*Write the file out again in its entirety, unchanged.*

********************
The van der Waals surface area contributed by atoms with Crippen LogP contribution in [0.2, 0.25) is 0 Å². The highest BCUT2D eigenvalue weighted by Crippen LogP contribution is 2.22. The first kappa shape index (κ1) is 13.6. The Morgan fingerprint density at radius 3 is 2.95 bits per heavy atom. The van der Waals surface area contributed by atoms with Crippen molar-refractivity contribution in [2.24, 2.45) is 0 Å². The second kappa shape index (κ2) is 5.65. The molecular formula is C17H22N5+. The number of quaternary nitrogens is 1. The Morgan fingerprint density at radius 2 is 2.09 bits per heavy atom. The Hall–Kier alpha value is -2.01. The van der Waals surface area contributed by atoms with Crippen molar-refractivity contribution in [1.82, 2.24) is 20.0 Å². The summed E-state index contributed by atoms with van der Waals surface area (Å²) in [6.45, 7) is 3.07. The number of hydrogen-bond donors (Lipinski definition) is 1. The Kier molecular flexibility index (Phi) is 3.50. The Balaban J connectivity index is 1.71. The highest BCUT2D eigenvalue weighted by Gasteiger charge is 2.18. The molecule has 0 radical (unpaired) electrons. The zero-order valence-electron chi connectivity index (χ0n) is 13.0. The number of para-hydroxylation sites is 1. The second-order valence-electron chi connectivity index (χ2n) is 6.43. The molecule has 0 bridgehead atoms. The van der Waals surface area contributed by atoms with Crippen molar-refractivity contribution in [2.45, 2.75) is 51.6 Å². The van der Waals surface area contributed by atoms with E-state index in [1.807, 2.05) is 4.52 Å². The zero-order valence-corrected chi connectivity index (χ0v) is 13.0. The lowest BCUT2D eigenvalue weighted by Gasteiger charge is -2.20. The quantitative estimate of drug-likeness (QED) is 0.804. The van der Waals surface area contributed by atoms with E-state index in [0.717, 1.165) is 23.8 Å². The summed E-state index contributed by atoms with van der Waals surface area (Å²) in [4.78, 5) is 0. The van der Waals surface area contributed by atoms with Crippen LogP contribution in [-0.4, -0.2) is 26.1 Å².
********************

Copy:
The van der Waals surface area contributed by atoms with Crippen LogP contribution in [0.2, 0.25) is 0 Å². The highest BCUT2D eigenvalue weighted by Crippen LogP contribution is 2.22. The first kappa shape index (κ1) is 13.6. The Morgan fingerprint density at radius 3 is 2.95 bits per heavy atom. The van der Waals surface area contributed by atoms with Crippen molar-refractivity contribution in [2.24, 2.45) is 0 Å². The second kappa shape index (κ2) is 5.65. The molecular formula is C17H22N5+. The number of quaternary nitrogens is 1. The Morgan fingerprint density at radius 2 is 2.09 bits per heavy atom. The Hall–Kier alpha value is -2.01. The van der Waals surface area contributed by atoms with Crippen molar-refractivity contribution in [1.82, 2.24) is 20.0 Å². The summed E-state index contributed by atoms with van der Waals surface area (Å²) in [6.45, 7) is 3.07. The number of hydrogen-bond donors (Lipinski definition) is 1. The Kier molecular flexibility index (Phi) is 3.50. The Balaban J connectivity index is 1.71. The highest BCUT2D eigenvalue weighted by Gasteiger charge is 2.18. The molecule has 0 radical (unpaired) electrons. The zero-order valence-electron chi connectivity index (χ0n) is 13.0. The number of para-hydroxylation sites is 1. The second-order valence-electron chi connectivity index (χ2n) is 6.43. The molecule has 0 bridgehead atoms. The van der Waals surface area contributed by atoms with Crippen molar-refractivity contribution in [2.45, 2.75) is 51.6 Å². The van der Waals surface area contributed by atoms with E-state index in [1.807, 2.05) is 4.52 Å². The zero-order valence-corrected chi connectivity index (χ0v) is 13.0. The lowest BCUT2D eigenvalue weighted by Gasteiger charge is -2.20. The quantitative estimate of drug-likeness (QED) is 0.804. The van der Waals surface area contributed by atoms with E-state index in [0.717, 1.165) is 23.8 Å². The summed E-state index contributed by atoms with van der Waals surface area (Å²) in [4.78, 5) is 0. The van der Waals surface area contributed by atoms with Crippen LogP contribution in [-0.4, -0.2) is 26.1 Å².